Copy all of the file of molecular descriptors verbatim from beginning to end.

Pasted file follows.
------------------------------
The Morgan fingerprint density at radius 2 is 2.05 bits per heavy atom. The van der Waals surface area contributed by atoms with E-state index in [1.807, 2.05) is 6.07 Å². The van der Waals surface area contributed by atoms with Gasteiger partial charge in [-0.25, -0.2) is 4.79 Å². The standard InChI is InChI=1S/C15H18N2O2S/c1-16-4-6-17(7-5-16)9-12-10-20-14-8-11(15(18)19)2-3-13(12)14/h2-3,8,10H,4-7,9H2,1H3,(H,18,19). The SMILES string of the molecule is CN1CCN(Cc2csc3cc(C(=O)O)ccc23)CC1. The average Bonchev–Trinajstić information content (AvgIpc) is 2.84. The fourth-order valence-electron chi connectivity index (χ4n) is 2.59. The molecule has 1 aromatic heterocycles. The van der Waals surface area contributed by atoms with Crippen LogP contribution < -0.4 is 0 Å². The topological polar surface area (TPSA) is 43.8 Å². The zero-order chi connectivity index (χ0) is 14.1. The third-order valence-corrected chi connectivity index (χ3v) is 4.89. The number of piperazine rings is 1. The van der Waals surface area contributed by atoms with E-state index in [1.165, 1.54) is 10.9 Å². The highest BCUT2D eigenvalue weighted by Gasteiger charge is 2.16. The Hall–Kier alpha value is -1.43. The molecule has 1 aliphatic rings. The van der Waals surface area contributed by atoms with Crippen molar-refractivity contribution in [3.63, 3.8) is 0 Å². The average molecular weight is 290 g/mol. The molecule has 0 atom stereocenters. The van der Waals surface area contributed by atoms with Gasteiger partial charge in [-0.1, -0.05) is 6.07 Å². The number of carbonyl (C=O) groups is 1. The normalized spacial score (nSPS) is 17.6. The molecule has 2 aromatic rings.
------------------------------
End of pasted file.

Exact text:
The Morgan fingerprint density at radius 2 is 2.05 bits per heavy atom. The van der Waals surface area contributed by atoms with E-state index in [1.807, 2.05) is 6.07 Å². The van der Waals surface area contributed by atoms with Gasteiger partial charge in [-0.25, -0.2) is 4.79 Å². The standard InChI is InChI=1S/C15H18N2O2S/c1-16-4-6-17(7-5-16)9-12-10-20-14-8-11(15(18)19)2-3-13(12)14/h2-3,8,10H,4-7,9H2,1H3,(H,18,19). The SMILES string of the molecule is CN1CCN(Cc2csc3cc(C(=O)O)ccc23)CC1. The average Bonchev–Trinajstić information content (AvgIpc) is 2.84. The fourth-order valence-electron chi connectivity index (χ4n) is 2.59. The molecule has 1 aromatic heterocycles. The van der Waals surface area contributed by atoms with Crippen LogP contribution < -0.4 is 0 Å². The topological polar surface area (TPSA) is 43.8 Å². The zero-order chi connectivity index (χ0) is 14.1. The third-order valence-corrected chi connectivity index (χ3v) is 4.89. The number of piperazine rings is 1. The van der Waals surface area contributed by atoms with E-state index in [1.165, 1.54) is 10.9 Å². The highest BCUT2D eigenvalue weighted by Gasteiger charge is 2.16. The Hall–Kier alpha value is -1.43. The molecule has 1 aliphatic rings. The van der Waals surface area contributed by atoms with Crippen molar-refractivity contribution in [3.63, 3.8) is 0 Å². The average molecular weight is 290 g/mol. The molecule has 0 atom stereocenters. The van der Waals surface area contributed by atoms with Gasteiger partial charge in [-0.1, -0.05) is 6.07 Å². The number of carbonyl (C=O) groups is 1. The normalized spacial score (nSPS) is 17.6. The molecule has 2 aromatic rings.